The present disclosure describes a system of and method for federated search that enables universal personalized incremental search and recommendations, designed for personal devices, to improve content search and access to search results and personal content. Federated search refers to an information retrieval technology that allows for substantially simultaneous search of multiple searchable resources, referred to as search engines. A device makes a single query which is distributed to search engines participating in the federation. A module then aggregates the search results that are received from the search engines for presentation to the user.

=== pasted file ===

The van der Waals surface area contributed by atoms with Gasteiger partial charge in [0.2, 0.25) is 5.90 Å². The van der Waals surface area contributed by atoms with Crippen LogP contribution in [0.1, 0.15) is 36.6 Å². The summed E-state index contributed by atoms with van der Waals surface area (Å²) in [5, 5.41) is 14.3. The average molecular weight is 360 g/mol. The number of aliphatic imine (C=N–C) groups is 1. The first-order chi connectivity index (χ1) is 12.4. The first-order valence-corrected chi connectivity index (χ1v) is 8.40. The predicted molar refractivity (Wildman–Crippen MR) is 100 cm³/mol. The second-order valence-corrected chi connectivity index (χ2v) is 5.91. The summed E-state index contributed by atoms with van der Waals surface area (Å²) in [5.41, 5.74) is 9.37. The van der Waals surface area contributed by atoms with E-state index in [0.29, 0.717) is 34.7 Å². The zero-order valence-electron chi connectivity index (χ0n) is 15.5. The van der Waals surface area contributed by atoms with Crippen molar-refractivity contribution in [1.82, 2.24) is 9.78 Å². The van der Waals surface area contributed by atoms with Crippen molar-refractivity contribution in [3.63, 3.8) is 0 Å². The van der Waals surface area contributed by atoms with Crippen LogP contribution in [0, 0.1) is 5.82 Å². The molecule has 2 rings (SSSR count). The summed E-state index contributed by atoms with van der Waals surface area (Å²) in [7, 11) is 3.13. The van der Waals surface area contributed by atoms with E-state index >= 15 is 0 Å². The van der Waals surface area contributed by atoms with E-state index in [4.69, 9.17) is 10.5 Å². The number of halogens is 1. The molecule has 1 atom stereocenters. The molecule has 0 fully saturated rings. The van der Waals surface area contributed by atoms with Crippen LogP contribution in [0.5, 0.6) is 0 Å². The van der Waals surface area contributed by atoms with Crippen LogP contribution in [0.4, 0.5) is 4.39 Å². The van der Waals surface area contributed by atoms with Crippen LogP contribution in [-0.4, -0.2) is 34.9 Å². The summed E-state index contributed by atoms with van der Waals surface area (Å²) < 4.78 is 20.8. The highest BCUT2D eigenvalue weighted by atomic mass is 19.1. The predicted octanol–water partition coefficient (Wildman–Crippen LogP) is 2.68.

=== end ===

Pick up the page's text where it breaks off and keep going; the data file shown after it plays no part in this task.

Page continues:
Incremental search refers to search input technology in which input search words are incomplete or ambiguous. An example incomplete input is seen where a search input allows the user to input only a prefix of a desired search word. Techniques for selecting a set of results responsive to the user's partial search query include, but are not limited to, those disclosed in U.S. Pat. No. 7,895,218, entitled Method and System For Performing Searches For Television Content Using Reduced Text Input, filed May 24, 2005, and U.S. patent application Ser. No. 11/246,432, entitled Method and System For Incremental Search With Reduced Text Entry Where The Relevance of Results is a Dynamically Computed Function of User Input Search String Character Count, filed Oct. 7, 2005, all of which are incorporated by reference herein. However, an incremental search method is not required, as the interface can be used with queries comprising full complete terms, which are dispatched with an explicit send action.